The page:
When you hear loud noises or see bright lights, it can be distracting to anyone. When you’re on the autism spectrum, a minor annoyance to anyone else can be much more uncomfortable.
That’s what CHASE, or the Community Help for Autism Spectrum Everywhere, is trying to demonstrate with its Sensorium events.
The Sensorium features a variety of different booths, each geared toward either understanding a different type of sensory overload or toward how to help calm someone experiencing related difficulties.
For its most recent event in late July, the organization partnered with the Lakemary Center in Paola, Kan. But the organization has held these events at a variety of schools in the area.
At one booth at the Sensorium at Lakemary, participants could pull on sleeves made of a scratchy material to see how uncomfortable fabric could distract someone. Another had people put marshmallows in their mouths, then try to talk to illustrate speech difficulties.
Students from Blue Valley’s Center for Advanced Professional Studies helped create some of the booths, including an iPad app demonstrating sound overload in a classroom and a light board to show how certain lights can be distracting.
CHASE, based in Olathe, is a nonprofit that serves the entire area and focuses on helping people understand high-functioning people with autism.
One big obstacle families who have a child with autism face is when people around them don’t understand what their kids are experiencing.
“We’ve been laughed at in public,” said Amy Wilkinson, executive director of CHASE. “We’ve been asked to leave. It’s amazing what you see from the public when they don’t understand.”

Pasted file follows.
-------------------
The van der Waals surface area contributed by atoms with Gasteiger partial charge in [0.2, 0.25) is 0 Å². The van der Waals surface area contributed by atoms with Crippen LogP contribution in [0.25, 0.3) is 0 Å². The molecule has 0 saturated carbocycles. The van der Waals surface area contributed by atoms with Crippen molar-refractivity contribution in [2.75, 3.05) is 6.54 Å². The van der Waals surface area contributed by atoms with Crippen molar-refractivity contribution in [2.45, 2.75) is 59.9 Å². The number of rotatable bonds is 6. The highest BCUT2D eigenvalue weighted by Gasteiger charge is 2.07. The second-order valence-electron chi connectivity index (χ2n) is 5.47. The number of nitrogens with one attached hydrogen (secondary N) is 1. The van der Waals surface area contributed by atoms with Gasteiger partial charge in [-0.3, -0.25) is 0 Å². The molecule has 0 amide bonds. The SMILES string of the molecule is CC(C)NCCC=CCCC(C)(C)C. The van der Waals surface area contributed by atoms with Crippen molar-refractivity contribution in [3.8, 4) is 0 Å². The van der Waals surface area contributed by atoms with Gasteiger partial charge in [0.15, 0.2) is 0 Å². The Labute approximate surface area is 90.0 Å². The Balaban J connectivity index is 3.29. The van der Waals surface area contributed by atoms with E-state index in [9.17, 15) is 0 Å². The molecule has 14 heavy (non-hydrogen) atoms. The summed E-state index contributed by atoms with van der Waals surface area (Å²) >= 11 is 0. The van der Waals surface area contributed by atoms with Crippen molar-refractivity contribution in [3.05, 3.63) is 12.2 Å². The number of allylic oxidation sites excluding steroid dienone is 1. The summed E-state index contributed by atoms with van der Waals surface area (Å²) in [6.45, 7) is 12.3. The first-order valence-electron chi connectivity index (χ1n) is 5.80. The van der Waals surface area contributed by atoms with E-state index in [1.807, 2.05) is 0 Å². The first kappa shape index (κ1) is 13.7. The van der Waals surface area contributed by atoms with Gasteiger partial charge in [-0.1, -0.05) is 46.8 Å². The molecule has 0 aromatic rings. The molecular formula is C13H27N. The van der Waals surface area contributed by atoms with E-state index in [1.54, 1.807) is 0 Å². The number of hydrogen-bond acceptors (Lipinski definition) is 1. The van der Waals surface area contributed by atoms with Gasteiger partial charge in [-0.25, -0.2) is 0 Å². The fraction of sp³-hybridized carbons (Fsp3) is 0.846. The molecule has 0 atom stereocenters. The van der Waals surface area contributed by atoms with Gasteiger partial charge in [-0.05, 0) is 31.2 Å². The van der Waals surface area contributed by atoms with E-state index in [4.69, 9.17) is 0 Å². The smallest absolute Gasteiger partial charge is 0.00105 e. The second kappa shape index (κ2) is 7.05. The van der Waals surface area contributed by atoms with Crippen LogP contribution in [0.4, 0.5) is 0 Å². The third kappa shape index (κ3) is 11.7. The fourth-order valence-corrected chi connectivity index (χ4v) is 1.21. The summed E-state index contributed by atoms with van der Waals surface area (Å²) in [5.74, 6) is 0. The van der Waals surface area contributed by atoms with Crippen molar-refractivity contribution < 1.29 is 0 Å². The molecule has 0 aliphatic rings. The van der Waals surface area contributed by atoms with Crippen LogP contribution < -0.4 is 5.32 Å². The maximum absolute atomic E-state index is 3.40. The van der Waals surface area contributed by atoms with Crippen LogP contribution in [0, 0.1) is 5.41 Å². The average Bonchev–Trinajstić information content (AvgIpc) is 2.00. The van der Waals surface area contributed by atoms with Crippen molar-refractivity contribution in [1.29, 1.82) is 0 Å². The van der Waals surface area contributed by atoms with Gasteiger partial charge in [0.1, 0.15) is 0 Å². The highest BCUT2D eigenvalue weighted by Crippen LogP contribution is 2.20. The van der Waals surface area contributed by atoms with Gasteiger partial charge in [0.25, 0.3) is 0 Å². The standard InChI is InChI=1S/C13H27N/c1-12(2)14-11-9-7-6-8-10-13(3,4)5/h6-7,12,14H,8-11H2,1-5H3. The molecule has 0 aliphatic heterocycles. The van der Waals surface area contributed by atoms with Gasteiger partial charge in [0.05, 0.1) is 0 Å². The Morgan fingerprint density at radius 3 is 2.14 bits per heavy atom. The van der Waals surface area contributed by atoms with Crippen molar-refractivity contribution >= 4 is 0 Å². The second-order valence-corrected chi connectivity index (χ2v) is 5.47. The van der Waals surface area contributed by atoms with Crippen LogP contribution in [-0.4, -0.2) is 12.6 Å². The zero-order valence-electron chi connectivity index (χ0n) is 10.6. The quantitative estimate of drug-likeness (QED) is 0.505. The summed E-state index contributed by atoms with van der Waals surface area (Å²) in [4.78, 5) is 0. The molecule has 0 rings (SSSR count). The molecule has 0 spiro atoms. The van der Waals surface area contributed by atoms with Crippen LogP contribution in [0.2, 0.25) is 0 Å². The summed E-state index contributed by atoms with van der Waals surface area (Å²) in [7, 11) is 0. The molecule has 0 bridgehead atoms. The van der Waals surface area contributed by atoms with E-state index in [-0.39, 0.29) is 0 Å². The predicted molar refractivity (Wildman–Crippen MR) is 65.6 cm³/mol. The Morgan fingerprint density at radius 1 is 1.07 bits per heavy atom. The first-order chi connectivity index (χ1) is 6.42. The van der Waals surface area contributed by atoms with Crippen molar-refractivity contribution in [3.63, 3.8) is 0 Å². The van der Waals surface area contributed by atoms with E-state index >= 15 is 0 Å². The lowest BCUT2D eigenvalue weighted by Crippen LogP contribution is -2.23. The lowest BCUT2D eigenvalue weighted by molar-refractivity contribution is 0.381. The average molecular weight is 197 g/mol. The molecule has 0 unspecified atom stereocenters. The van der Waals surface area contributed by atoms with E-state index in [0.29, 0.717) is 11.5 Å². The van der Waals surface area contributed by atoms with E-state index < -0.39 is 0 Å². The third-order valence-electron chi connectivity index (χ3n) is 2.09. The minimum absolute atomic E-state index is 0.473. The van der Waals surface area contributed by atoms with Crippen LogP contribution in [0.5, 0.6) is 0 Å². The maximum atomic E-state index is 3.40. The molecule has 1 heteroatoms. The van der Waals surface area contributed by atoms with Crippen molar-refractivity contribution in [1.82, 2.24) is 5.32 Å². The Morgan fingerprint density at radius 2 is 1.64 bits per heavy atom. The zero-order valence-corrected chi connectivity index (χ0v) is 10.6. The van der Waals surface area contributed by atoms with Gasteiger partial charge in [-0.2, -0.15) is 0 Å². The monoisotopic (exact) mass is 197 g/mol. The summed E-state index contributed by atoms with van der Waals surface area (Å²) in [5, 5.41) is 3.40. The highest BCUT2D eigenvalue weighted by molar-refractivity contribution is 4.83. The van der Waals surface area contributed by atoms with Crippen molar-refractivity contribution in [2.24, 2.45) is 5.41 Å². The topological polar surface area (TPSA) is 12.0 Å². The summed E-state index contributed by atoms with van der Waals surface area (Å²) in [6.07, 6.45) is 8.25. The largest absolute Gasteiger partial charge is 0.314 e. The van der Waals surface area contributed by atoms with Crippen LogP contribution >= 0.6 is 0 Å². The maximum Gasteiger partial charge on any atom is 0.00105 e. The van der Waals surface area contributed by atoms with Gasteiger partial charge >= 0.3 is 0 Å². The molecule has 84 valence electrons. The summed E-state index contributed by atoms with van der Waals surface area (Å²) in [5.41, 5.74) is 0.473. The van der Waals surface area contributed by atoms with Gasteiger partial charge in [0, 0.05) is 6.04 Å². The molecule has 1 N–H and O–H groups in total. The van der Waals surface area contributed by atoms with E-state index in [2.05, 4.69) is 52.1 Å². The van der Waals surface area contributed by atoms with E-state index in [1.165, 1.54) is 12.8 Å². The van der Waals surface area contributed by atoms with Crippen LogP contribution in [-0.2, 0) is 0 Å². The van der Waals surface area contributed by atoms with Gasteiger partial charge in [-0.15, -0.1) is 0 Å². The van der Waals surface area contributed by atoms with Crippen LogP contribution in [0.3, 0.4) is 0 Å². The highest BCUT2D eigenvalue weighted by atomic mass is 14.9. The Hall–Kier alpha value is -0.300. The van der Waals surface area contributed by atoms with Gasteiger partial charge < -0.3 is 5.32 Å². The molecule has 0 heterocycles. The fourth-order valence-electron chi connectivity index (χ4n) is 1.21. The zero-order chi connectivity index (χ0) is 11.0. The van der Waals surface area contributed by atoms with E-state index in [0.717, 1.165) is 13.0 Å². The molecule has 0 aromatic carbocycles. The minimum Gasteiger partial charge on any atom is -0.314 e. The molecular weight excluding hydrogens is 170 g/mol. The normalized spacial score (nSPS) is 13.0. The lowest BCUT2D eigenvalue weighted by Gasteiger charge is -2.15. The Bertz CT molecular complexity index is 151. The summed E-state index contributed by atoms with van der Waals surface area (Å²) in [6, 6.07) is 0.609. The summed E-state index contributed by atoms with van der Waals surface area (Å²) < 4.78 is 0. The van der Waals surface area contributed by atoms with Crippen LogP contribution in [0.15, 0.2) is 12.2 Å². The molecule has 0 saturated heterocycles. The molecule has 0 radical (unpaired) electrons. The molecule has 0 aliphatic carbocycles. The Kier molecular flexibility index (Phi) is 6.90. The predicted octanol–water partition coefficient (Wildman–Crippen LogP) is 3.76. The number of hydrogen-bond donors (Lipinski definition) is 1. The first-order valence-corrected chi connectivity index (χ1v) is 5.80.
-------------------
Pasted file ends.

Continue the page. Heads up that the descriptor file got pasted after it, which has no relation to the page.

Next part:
The aim of the Sensorium to give “typical people” the chance to experience what different overload situations might feel like to someone on the high-functioning end of the autism spectrum.
“It’s extremely interesting to know what children with sensory disorders — how it feels, how they react to it,” said Betty Wessel of Paola, who attended the Sensorium at Lakemary. “I’ve never had this type of information given to me. It gives me an insight into what they have to go through.”
School can be difficult when people don’t understand what makes someone with autism behave in a particular way.
“It looks behavioral in the classroom,” Wilkinson said. “Bright lights may bother them; loud sounds may bother them. So, we’re trying to teach people that there’s a reason for all that (behavior). … It’s teaching them that you’re sitting in a classroom, and you’ve got a friend who can’t handle this, and this is what it feels like.”
Wilkinson said her own son was bullied for years as a result of his autism.
“My son looks like everyone else,” she said. “He’s expected to act like everyone else when he can’t. People call him weird.”
After her organization gave a presentation to his class at school, everything changed.
“We did an initial presentation for 75 fourth-graders, and we went from kids bullying him to doing a 180, and they were asking the counselor if they were talking to him right,” she said. “He’ll be in seventh grade this year, and those very kids still support him now.”
For each presentation, CHASE customizes the content to discuss the issues that a specific student with autism in that classroom experiences.
“We can’t blanket-talk about these kiddos,” Wilkinson said. “They’re all so different.”
Usually, it’s the parent who approaches CHASE about having the presentation, and Wilkinson said the parents are very involved with creating the presentation.
“We talk about the elephant in the room that no one wants to talk about. We bring it out in the open, then we tell the kiddos the cool things their friend can do… and how to be a better friend to someone with autism,” she said.